Wouldn’t it be great if everything in life always went exactly as planned? Unfortunately, life doesn’t work that way. We can plan out every detail, but often there are bumps in the road. When life throws you a curve ball, make sure you’re ready with a financial emergency fund. This is an essential part of a financial plan to get you through your roughest patches.
First, what is an emergency fund?
An emergency fund is money that is set aside for the sole purpose of providing you with an income in the event that your current income stream dries up. Imagine that tomorrow you’re given a layoff notice from your job, or news breaks that your company has gone bankrupt. While you can certainly find another job, it could possibly take a number of months until another reliable flow of cheques are headed your way. In a properly constructed financial plan, you’ll have an emergency fund that will float you safely through those months.
What an emergency fund is not
You should never think of an emergency fund as a way to cover unexpected medical bills or to replace your income in the event of a serious illness that ruins your career. This is what critical illness insurance is for (another critical part of a strong financial plan). It also should not replace your (or your spouse’s) income in the event that you pass away. Again, life insurance exists for this purpose. Your emergency fund is for short term income problems, like losing a job, not for long term or permanent problems like death or critical illness.
How big should an emergency fund be?
There are two common strategies in building an emergency fund. I’ll discuss both of them and talk about the pros and cons of each.
The first strategy is to build up enough money to continue your existing budget for about three months. If your current budget generally runs you about $5 000, then your emergency fund needs to be $15 000. Simple. The advantage of this type of emergency fund is that you don’t have to change anything about your standard of living. Everything you currently enjoy, you can continue to enjoy. The biggest disadvantage, is that it runs out quickly. Three months goes quickly, so you’ll need to really hustle and find a new job.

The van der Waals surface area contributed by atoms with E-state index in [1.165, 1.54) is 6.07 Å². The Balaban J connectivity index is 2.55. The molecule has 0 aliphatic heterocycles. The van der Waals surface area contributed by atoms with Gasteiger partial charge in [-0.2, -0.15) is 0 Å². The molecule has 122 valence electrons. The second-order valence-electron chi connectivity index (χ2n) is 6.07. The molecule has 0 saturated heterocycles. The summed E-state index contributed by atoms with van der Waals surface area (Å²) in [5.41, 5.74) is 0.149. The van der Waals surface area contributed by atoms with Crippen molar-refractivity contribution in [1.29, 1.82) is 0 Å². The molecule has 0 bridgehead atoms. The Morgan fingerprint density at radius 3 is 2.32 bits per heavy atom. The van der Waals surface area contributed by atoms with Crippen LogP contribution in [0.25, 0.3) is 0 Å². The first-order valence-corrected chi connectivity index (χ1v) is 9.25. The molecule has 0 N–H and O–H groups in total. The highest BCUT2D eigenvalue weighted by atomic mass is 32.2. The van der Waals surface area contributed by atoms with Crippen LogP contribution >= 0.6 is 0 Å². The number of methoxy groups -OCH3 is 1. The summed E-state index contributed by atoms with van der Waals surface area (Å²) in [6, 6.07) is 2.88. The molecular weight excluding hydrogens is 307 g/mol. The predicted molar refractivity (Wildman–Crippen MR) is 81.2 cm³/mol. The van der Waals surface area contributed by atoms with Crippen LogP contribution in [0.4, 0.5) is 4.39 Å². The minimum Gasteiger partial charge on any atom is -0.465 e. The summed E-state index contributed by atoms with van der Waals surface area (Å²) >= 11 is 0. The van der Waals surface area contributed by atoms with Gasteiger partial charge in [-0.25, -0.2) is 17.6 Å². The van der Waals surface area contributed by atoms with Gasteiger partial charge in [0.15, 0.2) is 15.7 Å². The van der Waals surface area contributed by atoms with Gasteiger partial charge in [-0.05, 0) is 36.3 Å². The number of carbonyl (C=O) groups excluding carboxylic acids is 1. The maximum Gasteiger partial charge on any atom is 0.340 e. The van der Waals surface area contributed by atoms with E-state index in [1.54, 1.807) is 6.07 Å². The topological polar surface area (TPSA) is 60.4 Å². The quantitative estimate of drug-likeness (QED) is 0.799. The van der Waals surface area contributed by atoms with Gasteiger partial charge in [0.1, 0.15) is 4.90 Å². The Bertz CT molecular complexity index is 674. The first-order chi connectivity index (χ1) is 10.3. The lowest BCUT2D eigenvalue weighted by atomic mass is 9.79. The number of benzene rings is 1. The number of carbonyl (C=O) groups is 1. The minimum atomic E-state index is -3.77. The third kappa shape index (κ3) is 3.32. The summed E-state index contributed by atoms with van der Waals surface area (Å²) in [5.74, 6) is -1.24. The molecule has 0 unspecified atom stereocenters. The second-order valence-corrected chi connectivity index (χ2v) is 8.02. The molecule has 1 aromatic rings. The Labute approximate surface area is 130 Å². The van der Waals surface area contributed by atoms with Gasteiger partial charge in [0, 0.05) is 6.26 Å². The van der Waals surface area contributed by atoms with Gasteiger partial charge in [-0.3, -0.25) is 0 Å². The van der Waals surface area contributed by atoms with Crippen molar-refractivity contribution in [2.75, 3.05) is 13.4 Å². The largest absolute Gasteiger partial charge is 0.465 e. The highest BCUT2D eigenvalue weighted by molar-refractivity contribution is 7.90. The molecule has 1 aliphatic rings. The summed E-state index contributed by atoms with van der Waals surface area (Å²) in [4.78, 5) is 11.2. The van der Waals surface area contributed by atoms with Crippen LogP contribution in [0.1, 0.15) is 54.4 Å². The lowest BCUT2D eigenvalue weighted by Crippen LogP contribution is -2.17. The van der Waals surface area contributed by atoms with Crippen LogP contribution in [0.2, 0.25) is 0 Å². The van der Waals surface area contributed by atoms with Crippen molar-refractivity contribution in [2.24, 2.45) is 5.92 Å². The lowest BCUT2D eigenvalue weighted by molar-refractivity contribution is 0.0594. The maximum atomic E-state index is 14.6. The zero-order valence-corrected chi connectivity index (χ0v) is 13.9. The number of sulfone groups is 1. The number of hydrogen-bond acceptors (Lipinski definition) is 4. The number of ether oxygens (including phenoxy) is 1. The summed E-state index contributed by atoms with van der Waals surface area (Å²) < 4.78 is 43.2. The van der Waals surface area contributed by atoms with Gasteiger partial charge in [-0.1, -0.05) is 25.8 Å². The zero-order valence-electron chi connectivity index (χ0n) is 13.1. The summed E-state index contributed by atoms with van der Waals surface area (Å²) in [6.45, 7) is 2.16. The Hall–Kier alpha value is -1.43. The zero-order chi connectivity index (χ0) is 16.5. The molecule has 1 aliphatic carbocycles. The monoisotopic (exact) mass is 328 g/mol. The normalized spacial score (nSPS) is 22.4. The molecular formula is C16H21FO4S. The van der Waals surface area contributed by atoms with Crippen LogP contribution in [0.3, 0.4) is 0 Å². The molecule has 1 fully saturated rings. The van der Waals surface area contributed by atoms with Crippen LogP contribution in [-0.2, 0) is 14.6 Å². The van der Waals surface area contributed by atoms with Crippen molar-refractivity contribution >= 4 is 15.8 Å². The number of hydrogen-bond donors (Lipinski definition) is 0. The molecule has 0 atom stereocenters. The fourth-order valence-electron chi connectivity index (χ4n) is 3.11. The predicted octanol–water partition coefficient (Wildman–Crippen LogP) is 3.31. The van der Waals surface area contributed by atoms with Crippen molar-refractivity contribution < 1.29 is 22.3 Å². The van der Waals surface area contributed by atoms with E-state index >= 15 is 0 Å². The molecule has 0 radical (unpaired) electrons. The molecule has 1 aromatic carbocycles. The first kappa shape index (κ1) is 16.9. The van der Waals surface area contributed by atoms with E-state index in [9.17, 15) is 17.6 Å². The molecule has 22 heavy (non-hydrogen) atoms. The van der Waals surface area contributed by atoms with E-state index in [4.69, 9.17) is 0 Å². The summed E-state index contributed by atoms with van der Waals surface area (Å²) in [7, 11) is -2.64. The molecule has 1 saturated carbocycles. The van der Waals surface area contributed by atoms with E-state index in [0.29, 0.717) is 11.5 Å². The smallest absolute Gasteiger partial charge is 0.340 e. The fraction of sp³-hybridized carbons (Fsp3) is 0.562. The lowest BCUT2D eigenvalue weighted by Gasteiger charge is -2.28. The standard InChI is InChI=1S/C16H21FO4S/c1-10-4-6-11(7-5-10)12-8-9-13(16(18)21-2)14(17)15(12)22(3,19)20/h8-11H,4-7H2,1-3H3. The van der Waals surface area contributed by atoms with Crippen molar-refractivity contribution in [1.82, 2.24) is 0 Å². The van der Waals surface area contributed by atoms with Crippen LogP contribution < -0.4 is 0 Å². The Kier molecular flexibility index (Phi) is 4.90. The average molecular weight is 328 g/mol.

The second strategy is to trim your expenses only to the bare essentials and calculate how much you would need to survive for six months: rent/mortgage, utilities, food, and a small amount of gas in the car. All your discretionary spending should be suspended while this type of emergency fund is activated in order to drag out the fund as long as possible. The biggest advantage of this type of emergency fund is that it gives you a lot of time to land your new job. It is possible that if your company is going bankrupt, the overall economy is struggling, making it difficult to find a new job. Giving yourself a full six months to job hunt allows time for the economy to recover and for companies to start hiring again. It may also prevent you from panicking and taking a job you would hate, just to make ends meet. Obviously, the disadvantage to this style of fund is that you have to cut back. Your cable package should be cancelled (or at least downgraded), stop going to restaurants, and no new tech gadgets. But after all, this fund is for emergencies; should you really be booking a vacation in the midst of a financial crisis?
How to build your emergency fund
Now the fun part: how do we build this fund? The easiest way is to automate it. After you calculate how big your fund should be (using one of the two methods above), divide that number by the length of time you want it to take to establish your fund. I recommend it taking a maximum of two years to fully build your emergency fund. So if you calculate that you’ll need $10 000 in your emergency fund, divide that by 24 months, meaning you’ll need to set aside $417 per month. Most online banking accounts make it simple to set up automatic transfers from your primary account into a savings account that you can designate as your emergency fund. Set it up and forget about it. Obviously, if you already have the funds to make a lump sum deposit into your emergency fund, that would be ideal. The quicker you get it in place, the quicker you’re protected against an emergency.
When deciding which type of account to store your emergency fund in, keep liquidity in mind. You’ll need to be able to access your fund relatively easily and quickly in the case of an emergency (ie: high liquidity). Using a high volatility stock portfolio is a terrible idea for an emergency fund; the value could crash exactly at the time when you need to withdraw (especially if your layoff is due to a struggling economy).
That being said, having some growth and indexing could be advantageous for your emergency fund. The goal of an emergency fund is not growth or profitability, but it should be able to keep pace with the cost of living so that if it sits unused for a number of years, it’s still an appropriate size to serve its purpose of protecting your budget. Always consult with a professional financial advisor to pick the right account for your situation.
So get number crunching and start building your emergency fund. Your future self will thank you!